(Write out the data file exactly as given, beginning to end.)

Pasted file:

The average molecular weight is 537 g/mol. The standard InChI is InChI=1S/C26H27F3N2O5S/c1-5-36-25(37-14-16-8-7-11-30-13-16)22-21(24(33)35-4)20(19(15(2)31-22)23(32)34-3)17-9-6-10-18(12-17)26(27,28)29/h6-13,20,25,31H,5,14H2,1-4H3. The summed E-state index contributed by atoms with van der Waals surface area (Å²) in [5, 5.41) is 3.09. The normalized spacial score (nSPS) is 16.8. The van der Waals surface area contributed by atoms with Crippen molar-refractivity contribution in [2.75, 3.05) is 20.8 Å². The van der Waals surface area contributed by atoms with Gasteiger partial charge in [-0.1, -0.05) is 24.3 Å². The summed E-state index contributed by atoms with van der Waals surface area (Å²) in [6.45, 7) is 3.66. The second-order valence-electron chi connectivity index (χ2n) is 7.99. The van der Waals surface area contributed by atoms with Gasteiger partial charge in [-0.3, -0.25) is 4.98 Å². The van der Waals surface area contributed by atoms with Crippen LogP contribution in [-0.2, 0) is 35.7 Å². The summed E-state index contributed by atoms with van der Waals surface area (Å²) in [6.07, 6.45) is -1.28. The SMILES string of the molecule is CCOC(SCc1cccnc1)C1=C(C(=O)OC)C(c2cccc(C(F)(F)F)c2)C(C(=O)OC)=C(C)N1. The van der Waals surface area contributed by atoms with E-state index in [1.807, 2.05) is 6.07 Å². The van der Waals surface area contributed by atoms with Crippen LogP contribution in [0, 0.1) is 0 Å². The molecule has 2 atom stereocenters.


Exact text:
The average molecular weight is 537 g/mol. The standard InChI is InChI=1S/C26H27F3N2O5S/c1-5-36-25(37-14-16-8-7-11-30-13-16)22-21(24(33)35-4)20(19(15(2)31-22)23(32)34-3)17-9-6-10-18(12-17)26(27,28)29/h6-13,20,25,31H,5,14H2,1-4H3. The summed E-state index contributed by atoms with van der Waals surface area (Å²) in [5, 5.41) is 3.09. The normalized spacial score (nSPS) is 16.8. The van der Waals surface area contributed by atoms with Crippen molar-refractivity contribution in [2.75, 3.05) is 20.8 Å². The van der Waals surface area contributed by atoms with Gasteiger partial charge in [-0.1, -0.05) is 24.3 Å². The summed E-state index contributed by atoms with van der Waals surface area (Å²) in [6.45, 7) is 3.66. The second-order valence-electron chi connectivity index (χ2n) is 7.99. The van der Waals surface area contributed by atoms with Gasteiger partial charge in [-0.3, -0.25) is 4.98 Å². The van der Waals surface area contributed by atoms with Crippen LogP contribution in [-0.2, 0) is 35.7 Å². The summed E-state index contributed by atoms with van der Waals surface area (Å²) in [6.07, 6.45) is -1.28. The SMILES string of the molecule is CCOC(SCc1cccnc1)C1=C(C(=O)OC)C(c2cccc(C(F)(F)F)c2)C(C(=O)OC)=C(C)N1. The van der Waals surface area contributed by atoms with E-state index in [1.807, 2.05) is 6.07 Å². The van der Waals surface area contributed by atoms with Crippen LogP contribution in [0, 0.1) is 0 Å². The molecule has 2 atom stereocenters.